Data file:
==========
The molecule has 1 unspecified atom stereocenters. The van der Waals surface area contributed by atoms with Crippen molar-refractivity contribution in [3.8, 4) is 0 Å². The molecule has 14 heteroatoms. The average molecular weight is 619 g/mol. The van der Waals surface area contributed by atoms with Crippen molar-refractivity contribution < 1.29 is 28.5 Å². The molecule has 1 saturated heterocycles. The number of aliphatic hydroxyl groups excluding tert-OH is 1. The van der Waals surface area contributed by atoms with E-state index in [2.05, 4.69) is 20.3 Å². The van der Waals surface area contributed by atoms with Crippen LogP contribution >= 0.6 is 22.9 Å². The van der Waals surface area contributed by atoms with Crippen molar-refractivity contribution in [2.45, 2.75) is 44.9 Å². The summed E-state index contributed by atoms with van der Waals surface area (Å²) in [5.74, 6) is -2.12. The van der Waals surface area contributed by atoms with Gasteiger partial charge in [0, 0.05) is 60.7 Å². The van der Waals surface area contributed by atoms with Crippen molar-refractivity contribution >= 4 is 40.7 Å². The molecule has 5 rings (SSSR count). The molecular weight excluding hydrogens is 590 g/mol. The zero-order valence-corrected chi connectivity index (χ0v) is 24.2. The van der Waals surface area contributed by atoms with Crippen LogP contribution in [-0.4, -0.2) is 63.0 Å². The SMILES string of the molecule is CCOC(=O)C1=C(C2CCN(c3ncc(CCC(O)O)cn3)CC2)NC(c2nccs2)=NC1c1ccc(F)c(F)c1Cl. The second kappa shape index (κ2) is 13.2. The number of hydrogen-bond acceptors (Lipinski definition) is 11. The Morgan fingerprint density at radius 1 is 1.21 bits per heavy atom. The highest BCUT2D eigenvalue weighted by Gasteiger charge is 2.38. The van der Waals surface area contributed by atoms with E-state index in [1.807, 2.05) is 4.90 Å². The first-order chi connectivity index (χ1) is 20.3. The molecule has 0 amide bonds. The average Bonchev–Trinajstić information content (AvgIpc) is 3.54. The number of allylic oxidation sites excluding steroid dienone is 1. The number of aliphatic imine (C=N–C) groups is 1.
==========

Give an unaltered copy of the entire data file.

The molecule has 1 unspecified atom stereocenters. The van der Waals surface area contributed by atoms with Crippen molar-refractivity contribution in [3.8, 4) is 0 Å². The molecule has 14 heteroatoms. The average molecular weight is 619 g/mol. The van der Waals surface area contributed by atoms with Crippen molar-refractivity contribution < 1.29 is 28.5 Å². The molecule has 1 saturated heterocycles. The number of aliphatic hydroxyl groups excluding tert-OH is 1. The van der Waals surface area contributed by atoms with E-state index in [2.05, 4.69) is 20.3 Å². The van der Waals surface area contributed by atoms with Crippen LogP contribution >= 0.6 is 22.9 Å². The van der Waals surface area contributed by atoms with Crippen molar-refractivity contribution in [2.45, 2.75) is 44.9 Å². The summed E-state index contributed by atoms with van der Waals surface area (Å²) in [5.74, 6) is -2.12. The van der Waals surface area contributed by atoms with Gasteiger partial charge in [0, 0.05) is 60.7 Å². The van der Waals surface area contributed by atoms with Crippen molar-refractivity contribution >= 4 is 40.7 Å². The molecule has 5 rings (SSSR count). The molecular weight excluding hydrogens is 590 g/mol. The zero-order valence-corrected chi connectivity index (χ0v) is 24.2. The van der Waals surface area contributed by atoms with Crippen LogP contribution in [-0.4, -0.2) is 63.0 Å². The SMILES string of the molecule is CCOC(=O)C1=C(C2CCN(c3ncc(CCC(O)O)cn3)CC2)NC(c2nccs2)=NC1c1ccc(F)c(F)c1Cl. The second kappa shape index (κ2) is 13.2. The number of hydrogen-bond acceptors (Lipinski definition) is 11. The Morgan fingerprint density at radius 1 is 1.21 bits per heavy atom. The highest BCUT2D eigenvalue weighted by Gasteiger charge is 2.38. The van der Waals surface area contributed by atoms with E-state index in [1.807, 2.05) is 4.90 Å². The first-order chi connectivity index (χ1) is 20.3. The molecule has 0 amide bonds. The average Bonchev–Trinajstić information content (AvgIpc) is 3.54. The number of allylic oxidation sites excluding steroid dienone is 1. The number of aliphatic imine (C=N–C) groups is 1.